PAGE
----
Let’s not 'be practical’ about things shall we

Whenever people throw the P-word at me, I find myself reaching out for my pack of ‘drum’ to engage in a spot of calm-inducing rolling. There’s something about ordering a smudge of tobacco in an ordered whole stopped by a filter tip that is quite stress-relieving in itself. Getting back, I hate talking to ‘pragmatists’.

It is generally a term describing those whom are inclined to row quicker to that smidgen of a spot on the horizon instead of complementing it with bailing out the water, and complementing that with stopping the holes, and complementing that with considering the nature of the wood and the kind of treatment it would require to prevent future tears. You might think that’s a bad analogy, but the point here is, that is exactly what the pragmatists feel about their position and hence do not bother about the rest of it. And the reasons why they might feel that way is not because they are in dire straits, but because they deem themselves intelligent enough to work with what they have and are comfortable with instead of second-guessing their own egos.

I’ve personally, and unfortunately, met quite few from the ‘Confucian’ east, or Eastern Zion, whom always dismiss philosophical, retrospective and definitional discussions in favour of ‘being practical’ about the here and now whilst whinnying about their problems, political or personal. I suppose these are people who address the stink by opening the windows, and investing in an endless barrage of air-fresheners instead of simply giving le toilette a good old fashioned flush. But they who garment themselves with a neck to toe neck brace and fixate on the from-hereon can never appreciate that the trials and tribulations of the morrow are largely a consequence of the oversights of the past.

Whether they be working persons, activists, democrats, and so on, many simply think that their ability to act along the same lines as those placard-wielding Klingons of the past renders their actions and perspective just by association. I suppose that is the extent of their retrospection. Doing what’s always been done by past notables is actually quite paradoxical. Whilst these notables might hail from the past, they are used as exemplars and hence front, albeit posthumously, the path of the present. And thus, the oversights and insights of the past tar the road of the thereafter. One might think that at least this ensures that things don’t get worse. But given that any elite are usually greater experts in learning from the past, one can rest assured that the potholes of the past will gradually be deemed to be liveable and fate-ordained inconveniences of the future. And one cannot underestimate the human propensity to ‘cope’. A whole range of strategies and industries spring out of the woodwork and render these inconveniences barely discernible whilst redirecting the attention of the increasingly ‘pragmatic’ masses to the most discernible costs and pressures of coping. And that’s when it becomes known as ‘responsibilities of adulthood’ which any ‘responsible and respectable member of modern civilisation’ takes on without query or querulousness.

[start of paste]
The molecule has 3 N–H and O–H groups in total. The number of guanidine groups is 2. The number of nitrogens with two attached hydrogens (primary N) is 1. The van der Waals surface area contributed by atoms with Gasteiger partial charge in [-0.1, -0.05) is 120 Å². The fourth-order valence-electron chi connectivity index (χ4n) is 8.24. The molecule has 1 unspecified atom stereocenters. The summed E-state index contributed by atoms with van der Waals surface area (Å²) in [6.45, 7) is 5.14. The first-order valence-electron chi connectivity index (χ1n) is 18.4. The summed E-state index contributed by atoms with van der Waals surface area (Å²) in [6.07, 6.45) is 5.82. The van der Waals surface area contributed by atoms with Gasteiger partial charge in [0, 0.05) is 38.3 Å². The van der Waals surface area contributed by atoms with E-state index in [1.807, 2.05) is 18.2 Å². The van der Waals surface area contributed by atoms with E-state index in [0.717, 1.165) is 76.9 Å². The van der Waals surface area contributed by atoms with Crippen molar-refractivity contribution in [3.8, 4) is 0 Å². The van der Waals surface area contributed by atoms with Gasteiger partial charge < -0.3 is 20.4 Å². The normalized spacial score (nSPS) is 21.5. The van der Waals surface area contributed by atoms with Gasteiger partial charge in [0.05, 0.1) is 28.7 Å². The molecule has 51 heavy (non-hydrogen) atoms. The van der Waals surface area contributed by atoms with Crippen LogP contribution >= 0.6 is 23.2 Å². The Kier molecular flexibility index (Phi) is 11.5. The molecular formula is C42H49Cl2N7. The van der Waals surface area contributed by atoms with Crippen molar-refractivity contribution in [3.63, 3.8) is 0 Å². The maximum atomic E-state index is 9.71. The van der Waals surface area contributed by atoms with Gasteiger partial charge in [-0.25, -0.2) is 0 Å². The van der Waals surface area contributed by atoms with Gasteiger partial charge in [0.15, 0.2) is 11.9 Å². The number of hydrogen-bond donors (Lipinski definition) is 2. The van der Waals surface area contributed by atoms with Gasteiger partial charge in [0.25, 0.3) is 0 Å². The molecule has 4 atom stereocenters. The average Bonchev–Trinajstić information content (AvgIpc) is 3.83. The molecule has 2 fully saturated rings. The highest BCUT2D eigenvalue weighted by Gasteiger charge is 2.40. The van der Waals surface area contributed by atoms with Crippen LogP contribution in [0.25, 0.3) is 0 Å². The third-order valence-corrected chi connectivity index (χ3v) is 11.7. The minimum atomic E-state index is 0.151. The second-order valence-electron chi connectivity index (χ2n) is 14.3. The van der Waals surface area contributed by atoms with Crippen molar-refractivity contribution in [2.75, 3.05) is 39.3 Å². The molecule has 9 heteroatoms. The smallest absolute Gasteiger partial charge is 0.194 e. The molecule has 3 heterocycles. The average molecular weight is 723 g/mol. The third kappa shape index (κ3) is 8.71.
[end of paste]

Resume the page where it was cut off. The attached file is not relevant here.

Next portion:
Hence, overtime, the activists field of vision contracts and contracts and contracts as s/he takes on as much that s/he can appreciate from the lower vantages of self-perception that s/he increasingly occupies given the pragmatisms of activists past.

In the final analysis, when one is disinterested in definitions and the study of the means by which the evils of the past manifested and manifests itself, one would be preoccupied with addressing its consequences - terming the latter endeavour ‘practical’ is one of the said consequences. It’s been often said that not learning from the mistakes of the past condemns humanity to repeat them, But what’s never been said, till now, is that not learning about the mistakes of the past, not only condemns humanity to repeat them, but also leads to the diminishing of the persona it takes to view its consequences as undesirable. Think about that.

I’m off to do a roll-up.




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